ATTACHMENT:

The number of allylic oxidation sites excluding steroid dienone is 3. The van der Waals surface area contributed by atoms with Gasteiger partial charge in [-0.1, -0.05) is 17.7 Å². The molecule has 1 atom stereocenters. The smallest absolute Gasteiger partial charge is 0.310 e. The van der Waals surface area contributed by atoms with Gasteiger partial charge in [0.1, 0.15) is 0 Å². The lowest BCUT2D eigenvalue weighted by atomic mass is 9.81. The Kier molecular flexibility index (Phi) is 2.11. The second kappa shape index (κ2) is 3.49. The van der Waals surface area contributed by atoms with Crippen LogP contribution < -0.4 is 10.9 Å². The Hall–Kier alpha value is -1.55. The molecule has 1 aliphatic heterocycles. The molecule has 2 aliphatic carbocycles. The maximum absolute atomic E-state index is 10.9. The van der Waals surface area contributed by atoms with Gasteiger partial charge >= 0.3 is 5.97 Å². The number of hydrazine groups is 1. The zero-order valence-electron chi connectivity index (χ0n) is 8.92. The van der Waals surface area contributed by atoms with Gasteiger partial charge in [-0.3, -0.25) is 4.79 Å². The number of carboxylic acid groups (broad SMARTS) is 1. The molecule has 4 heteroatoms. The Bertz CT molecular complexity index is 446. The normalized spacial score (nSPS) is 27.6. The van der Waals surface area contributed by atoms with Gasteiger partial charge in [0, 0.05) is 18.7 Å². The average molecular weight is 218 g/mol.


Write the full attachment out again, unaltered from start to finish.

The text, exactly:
The number of allylic oxidation sites excluding steroid dienone is 3. The van der Waals surface area contributed by atoms with Gasteiger partial charge in [-0.1, -0.05) is 17.7 Å². The molecule has 1 atom stereocenters. The smallest absolute Gasteiger partial charge is 0.310 e. The van der Waals surface area contributed by atoms with Gasteiger partial charge in [0.1, 0.15) is 0 Å². The lowest BCUT2D eigenvalue weighted by atomic mass is 9.81. The Kier molecular flexibility index (Phi) is 2.11. The second kappa shape index (κ2) is 3.49. The van der Waals surface area contributed by atoms with Crippen LogP contribution < -0.4 is 10.9 Å². The Hall–Kier alpha value is -1.55. The molecule has 1 aliphatic heterocycles. The molecule has 2 aliphatic carbocycles. The maximum absolute atomic E-state index is 10.9. The van der Waals surface area contributed by atoms with Gasteiger partial charge >= 0.3 is 5.97 Å². The number of hydrazine groups is 1. The zero-order valence-electron chi connectivity index (χ0n) is 8.92. The van der Waals surface area contributed by atoms with Gasteiger partial charge in [-0.3, -0.25) is 4.79 Å². The number of carboxylic acid groups (broad SMARTS) is 1. The molecule has 4 heteroatoms. The Bertz CT molecular complexity index is 446. The normalized spacial score (nSPS) is 27.6. The van der Waals surface area contributed by atoms with Gasteiger partial charge in [0, 0.05) is 18.7 Å². The average molecular weight is 218 g/mol.